Groundrules for the Blog

The rules below have been a posted part of this blog for years. From time to time, I repost them so that readers might remember them. The rule of kindness might need some expansion. Remarks that infer personal flaws are inappropriate. Likewise, sarcasm is not acceptable. Such writing is abrasive and makes for unpleasant reading. It never makes a conversation better. Comments that are submitted without conforming to the rules for the blog will be deleted.

This is a private site so that freedom of speech is not the rule. Comments are welcome but only if they are kind to others and show mercy. God, Scripture tells us, is kind “to the unthankful and the evil” (Luke 6:35). We are commanded to be like Him in these very things. The internet is full of judgment and unkindness (so is the world around us). If people have a need for that sort of thing, they do not lack opportunities – but they will not have the opportunity for it on this site.

I believe that we are able to say, with St. John Chrysostom, “Glory to God for All Things,” because God is good and His will for us is good. If something troubles you, there are kind ways to address it and merciful ways to treat any subject. Such comments, even if they are disagreements with postings, are welcome. I do reserve the right to remove comments that seem to cross bounds or give offense to God or the faith. I hope in my postings to be edifying and thought-provoking, in the best sense, and at least worth reading. If that is so, then this blog will be worth taking time to create and to read.

If these ground rules are observed (kindness and mercy), we will all have avoided some sin and temptation and that itself is a good thing.

I would add that I do not post assertions of heresy against Orthodox clergy. That is a formal charge, and there are ways and places to make such charges. But to publish such things on my blog is slanderous and a sin. I cannot do so. Additionally, I prefer not to have discussions regarding ecclesiastical politics.

May God bless you as you visit, and forgive me if I give offense at any point.


  1. Thank you Father. I deleted Facebook for all of the above reasons, as Internet Orthodoxy was not for me. Receiving your blog in my inbox is a blessing. Many thanks to you.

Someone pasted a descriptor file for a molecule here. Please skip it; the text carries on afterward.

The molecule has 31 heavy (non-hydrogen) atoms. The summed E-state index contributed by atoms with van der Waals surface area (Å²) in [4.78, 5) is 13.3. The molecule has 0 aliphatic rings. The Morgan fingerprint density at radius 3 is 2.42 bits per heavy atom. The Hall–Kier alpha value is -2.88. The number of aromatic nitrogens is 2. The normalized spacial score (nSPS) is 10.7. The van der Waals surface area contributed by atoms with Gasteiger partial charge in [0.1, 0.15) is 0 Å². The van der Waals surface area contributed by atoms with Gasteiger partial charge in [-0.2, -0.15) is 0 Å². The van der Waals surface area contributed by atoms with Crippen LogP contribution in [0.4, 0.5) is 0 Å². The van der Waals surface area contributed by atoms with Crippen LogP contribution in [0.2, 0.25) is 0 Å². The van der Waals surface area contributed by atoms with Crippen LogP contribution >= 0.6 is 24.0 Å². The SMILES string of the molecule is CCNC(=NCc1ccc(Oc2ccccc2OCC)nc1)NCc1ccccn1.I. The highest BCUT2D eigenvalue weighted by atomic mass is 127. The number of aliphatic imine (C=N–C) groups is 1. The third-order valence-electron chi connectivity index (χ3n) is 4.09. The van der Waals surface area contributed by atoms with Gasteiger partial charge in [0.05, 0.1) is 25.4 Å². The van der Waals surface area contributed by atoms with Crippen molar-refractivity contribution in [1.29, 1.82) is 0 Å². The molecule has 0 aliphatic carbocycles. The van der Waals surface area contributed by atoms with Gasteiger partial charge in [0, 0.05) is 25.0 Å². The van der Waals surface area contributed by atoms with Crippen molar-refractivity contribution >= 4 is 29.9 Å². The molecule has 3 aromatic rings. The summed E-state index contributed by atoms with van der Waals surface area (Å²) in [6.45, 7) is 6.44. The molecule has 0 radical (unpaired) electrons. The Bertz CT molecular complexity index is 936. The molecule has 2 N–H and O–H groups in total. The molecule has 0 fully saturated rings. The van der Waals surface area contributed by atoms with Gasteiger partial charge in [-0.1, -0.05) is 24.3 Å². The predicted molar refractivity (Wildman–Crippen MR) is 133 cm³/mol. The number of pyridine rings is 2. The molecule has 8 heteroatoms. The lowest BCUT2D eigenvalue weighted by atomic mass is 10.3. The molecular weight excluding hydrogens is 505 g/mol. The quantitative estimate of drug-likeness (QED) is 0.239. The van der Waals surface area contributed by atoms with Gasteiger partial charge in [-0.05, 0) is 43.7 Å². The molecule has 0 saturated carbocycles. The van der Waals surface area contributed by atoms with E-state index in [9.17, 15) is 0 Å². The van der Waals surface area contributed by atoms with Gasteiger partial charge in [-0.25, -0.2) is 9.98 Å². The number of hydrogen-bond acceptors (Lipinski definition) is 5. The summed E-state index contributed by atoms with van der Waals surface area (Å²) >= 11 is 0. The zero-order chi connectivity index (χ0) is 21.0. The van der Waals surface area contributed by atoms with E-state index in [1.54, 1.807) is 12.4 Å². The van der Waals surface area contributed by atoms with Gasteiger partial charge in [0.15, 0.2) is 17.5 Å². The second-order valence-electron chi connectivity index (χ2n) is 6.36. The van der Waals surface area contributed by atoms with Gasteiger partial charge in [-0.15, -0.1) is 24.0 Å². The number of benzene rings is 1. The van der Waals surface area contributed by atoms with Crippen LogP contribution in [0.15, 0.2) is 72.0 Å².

2. Thank you so much for your blogs, Father. They are indeed a blessing for your readers who are Orthodox, non-Orthodox, and almost Orthodox like myself!

  3. Amen. And thank you for making that very clear. I hope it is listened to. It is that very reason which, unfortunately, I usually skip reading the comments. It is like attending a powerful litergy and then being plunged immediately into the world. Your policy is appropriate and appreciated.

  4. Only Love as Christ would command belongs in our conversation. I will pray for those whose intentions are otherwise. Glory be to Jesus Christ

  5. Thank you.

    I have read your posts and comments off and on for many years. You have continually dealt graciously, humbly and honestly with those who comment, even those who critique or disagree with you, and have acknowledged your own weakness or errors.

    I add this for the sake of any who would question your motives for having such a policy.

  6. Thank you, Father Freeman. I am still new here, but I commend your ability to allow much freedom in comments, since it is evident that all posters are dear to your heart. And because of this, you suffer when we don’t measure up. That’s a wonderful reflection of God’s fatherly love, but we shouldn’t push you too far!

    “As a father has compassion on his children, so the Lord has compassion on those who fear him. For he knows our mold; he remembers that we are but dust. ”

    That’s from the Psalms and certainly points to the value of the Old Testament in our faith. Which has been an important subject of conversations recently, and there are volumes more to be said. I sometimes wonder why Christ came when he did, and perhaps part of the answer is that the fatherhood of God, which is the foundation of many earthly things, had been established enough in holy Scripture by then for him to lean on that understanding as he spent his short earthborn life among us. So, however we interpret it, that is the basis of importance the Old Testament has for me.

    I wish you a long life and fruitful, Father Freeman!

  7. Father Stephen, thank you for teaching us, me, through your blog /ground rules how to communicate even difficult or controversial matters in a Christ-like, loving manner. There are so few opportunities to learn or practice this is our world today.

    A Grateful student…

  8. Fr. Stephen, It is good to re-state this now and then. I have been a long-time fan of your blog, and your book.
    My husband Michael is a frequent contributor, and we both enjoy your blog daily. I comment now and then, but I enjoy everyone else’s comments a great deal too. Thank you all.

  9. Father Stephen,
    I echo juliania’s endearing words. You do reflect God’s fatherly love and suffer when we don’t measure up.
    Forgive me.
    I now understand, where I did not before, why some people read past the comments. Some I noticed stopped commenting altogether.
    When I react in anger it is, as you say, unpleasant and opposes the purpose of the blog…to give Glory to God for all Things.
    Thank you Father for posting these rules once again and for your enduring kindness and generosity.

  10. Father Stephen,
    Thank you for having and following such ground rules. It’s refreshing to have a blog like this to read. You open my eyes to so much I’m not aware of, and challenge me in an Orthodox and civil manner. I look forward to more posts as I also read through your archives.


  11. Hey Tabitha!
    I hope I’m being too familiar in the public sphere, but are you my friend Tabitha from my parish?

Leave a Reply

Your email address will not be published. Required fields are marked *